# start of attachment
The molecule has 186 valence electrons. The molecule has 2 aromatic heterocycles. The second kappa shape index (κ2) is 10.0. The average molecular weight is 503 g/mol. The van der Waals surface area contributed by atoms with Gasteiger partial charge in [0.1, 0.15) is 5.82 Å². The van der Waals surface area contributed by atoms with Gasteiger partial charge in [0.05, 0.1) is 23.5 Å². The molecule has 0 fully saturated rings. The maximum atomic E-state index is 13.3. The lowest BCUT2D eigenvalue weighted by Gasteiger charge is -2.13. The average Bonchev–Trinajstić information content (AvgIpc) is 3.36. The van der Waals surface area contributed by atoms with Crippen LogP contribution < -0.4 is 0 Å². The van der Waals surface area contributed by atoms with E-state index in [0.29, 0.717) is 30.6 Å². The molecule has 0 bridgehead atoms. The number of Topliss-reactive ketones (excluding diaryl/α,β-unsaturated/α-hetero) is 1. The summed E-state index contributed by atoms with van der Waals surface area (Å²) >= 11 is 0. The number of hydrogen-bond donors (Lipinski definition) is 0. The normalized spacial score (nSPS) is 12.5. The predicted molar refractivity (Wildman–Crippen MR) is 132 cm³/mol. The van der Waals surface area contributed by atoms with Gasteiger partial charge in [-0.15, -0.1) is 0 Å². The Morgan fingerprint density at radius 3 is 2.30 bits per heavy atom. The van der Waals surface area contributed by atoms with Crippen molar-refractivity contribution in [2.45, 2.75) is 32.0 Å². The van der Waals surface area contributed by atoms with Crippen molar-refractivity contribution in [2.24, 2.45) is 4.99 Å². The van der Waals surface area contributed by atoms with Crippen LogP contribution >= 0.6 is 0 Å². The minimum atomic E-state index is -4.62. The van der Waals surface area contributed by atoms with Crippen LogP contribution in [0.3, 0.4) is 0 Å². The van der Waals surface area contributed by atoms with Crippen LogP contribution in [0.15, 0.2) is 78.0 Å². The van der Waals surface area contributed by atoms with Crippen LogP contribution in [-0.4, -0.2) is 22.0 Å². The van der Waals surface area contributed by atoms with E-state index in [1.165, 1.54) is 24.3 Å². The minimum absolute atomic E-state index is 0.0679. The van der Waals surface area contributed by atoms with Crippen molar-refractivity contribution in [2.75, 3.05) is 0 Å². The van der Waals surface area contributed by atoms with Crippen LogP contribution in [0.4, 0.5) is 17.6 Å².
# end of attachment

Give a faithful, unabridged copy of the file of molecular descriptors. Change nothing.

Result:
The molecule has 186 valence electrons. The molecule has 2 aromatic heterocycles. The second kappa shape index (κ2) is 10.0. The average molecular weight is 503 g/mol. The van der Waals surface area contributed by atoms with Gasteiger partial charge in [0.1, 0.15) is 5.82 Å². The van der Waals surface area contributed by atoms with Gasteiger partial charge in [0.05, 0.1) is 23.5 Å². The molecule has 0 fully saturated rings. The maximum atomic E-state index is 13.3. The lowest BCUT2D eigenvalue weighted by Gasteiger charge is -2.13. The average Bonchev–Trinajstić information content (AvgIpc) is 3.36. The van der Waals surface area contributed by atoms with Crippen LogP contribution < -0.4 is 0 Å². The van der Waals surface area contributed by atoms with E-state index in [0.29, 0.717) is 30.6 Å². The molecule has 0 bridgehead atoms. The number of Topliss-reactive ketones (excluding diaryl/α,β-unsaturated/α-hetero) is 1. The summed E-state index contributed by atoms with van der Waals surface area (Å²) >= 11 is 0. The number of hydrogen-bond donors (Lipinski definition) is 0. The normalized spacial score (nSPS) is 12.5. The predicted molar refractivity (Wildman–Crippen MR) is 132 cm³/mol. The van der Waals surface area contributed by atoms with Gasteiger partial charge in [-0.15, -0.1) is 0 Å². The Morgan fingerprint density at radius 3 is 2.30 bits per heavy atom. The van der Waals surface area contributed by atoms with Crippen molar-refractivity contribution in [2.45, 2.75) is 32.0 Å². The van der Waals surface area contributed by atoms with Crippen molar-refractivity contribution in [2.24, 2.45) is 4.99 Å². The van der Waals surface area contributed by atoms with Crippen LogP contribution >= 0.6 is 0 Å². The minimum atomic E-state index is -4.62. The van der Waals surface area contributed by atoms with Crippen LogP contribution in [0.3, 0.4) is 0 Å². The van der Waals surface area contributed by atoms with Crippen LogP contribution in [0.15, 0.2) is 78.0 Å². The van der Waals surface area contributed by atoms with Crippen LogP contribution in [-0.4, -0.2) is 22.0 Å². The van der Waals surface area contributed by atoms with E-state index in [1.165, 1.54) is 24.3 Å². The minimum absolute atomic E-state index is 0.0679. The van der Waals surface area contributed by atoms with Crippen molar-refractivity contribution in [2.75, 3.05) is 0 Å². The van der Waals surface area contributed by atoms with Crippen LogP contribution in [0.4, 0.5) is 17.6 Å².